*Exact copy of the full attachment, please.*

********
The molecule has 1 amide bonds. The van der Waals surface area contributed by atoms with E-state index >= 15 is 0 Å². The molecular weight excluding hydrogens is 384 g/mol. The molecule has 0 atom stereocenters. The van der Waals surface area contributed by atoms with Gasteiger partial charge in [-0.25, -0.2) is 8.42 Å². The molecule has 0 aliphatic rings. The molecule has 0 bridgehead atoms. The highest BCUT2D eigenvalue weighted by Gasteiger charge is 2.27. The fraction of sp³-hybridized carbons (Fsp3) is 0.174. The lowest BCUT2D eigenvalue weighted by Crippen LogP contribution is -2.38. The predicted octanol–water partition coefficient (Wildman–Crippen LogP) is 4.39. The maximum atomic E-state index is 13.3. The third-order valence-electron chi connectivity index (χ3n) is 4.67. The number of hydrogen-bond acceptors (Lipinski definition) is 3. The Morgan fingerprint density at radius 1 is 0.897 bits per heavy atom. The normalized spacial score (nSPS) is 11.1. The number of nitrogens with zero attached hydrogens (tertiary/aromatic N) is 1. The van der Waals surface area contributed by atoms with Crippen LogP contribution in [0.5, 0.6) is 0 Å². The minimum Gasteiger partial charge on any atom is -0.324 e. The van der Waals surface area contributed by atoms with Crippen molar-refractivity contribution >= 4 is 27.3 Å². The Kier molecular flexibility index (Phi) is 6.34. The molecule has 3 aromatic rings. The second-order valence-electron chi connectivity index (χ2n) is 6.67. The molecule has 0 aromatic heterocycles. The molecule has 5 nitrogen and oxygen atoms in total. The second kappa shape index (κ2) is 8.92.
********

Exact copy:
The molecule has 1 amide bonds. The van der Waals surface area contributed by atoms with E-state index >= 15 is 0 Å². The molecular weight excluding hydrogens is 384 g/mol. The molecule has 0 atom stereocenters. The van der Waals surface area contributed by atoms with Gasteiger partial charge in [-0.25, -0.2) is 8.42 Å². The molecule has 0 aliphatic rings. The molecule has 0 bridgehead atoms. The highest BCUT2D eigenvalue weighted by Gasteiger charge is 2.27. The fraction of sp³-hybridized carbons (Fsp3) is 0.174. The lowest BCUT2D eigenvalue weighted by Crippen LogP contribution is -2.38. The predicted octanol–water partition coefficient (Wildman–Crippen LogP) is 4.39. The maximum atomic E-state index is 13.3. The third-order valence-electron chi connectivity index (χ3n) is 4.67. The number of hydrogen-bond acceptors (Lipinski definition) is 3. The Morgan fingerprint density at radius 1 is 0.897 bits per heavy atom. The normalized spacial score (nSPS) is 11.1. The number of nitrogens with zero attached hydrogens (tertiary/aromatic N) is 1. The van der Waals surface area contributed by atoms with Crippen LogP contribution in [0.5, 0.6) is 0 Å². The minimum Gasteiger partial charge on any atom is -0.324 e. The van der Waals surface area contributed by atoms with Crippen molar-refractivity contribution >= 4 is 27.3 Å². The Kier molecular flexibility index (Phi) is 6.34. The molecule has 3 aromatic rings. The second-order valence-electron chi connectivity index (χ2n) is 6.67. The molecule has 0 aromatic heterocycles. The molecule has 5 nitrogen and oxygen atoms in total. The second kappa shape index (κ2) is 8.92.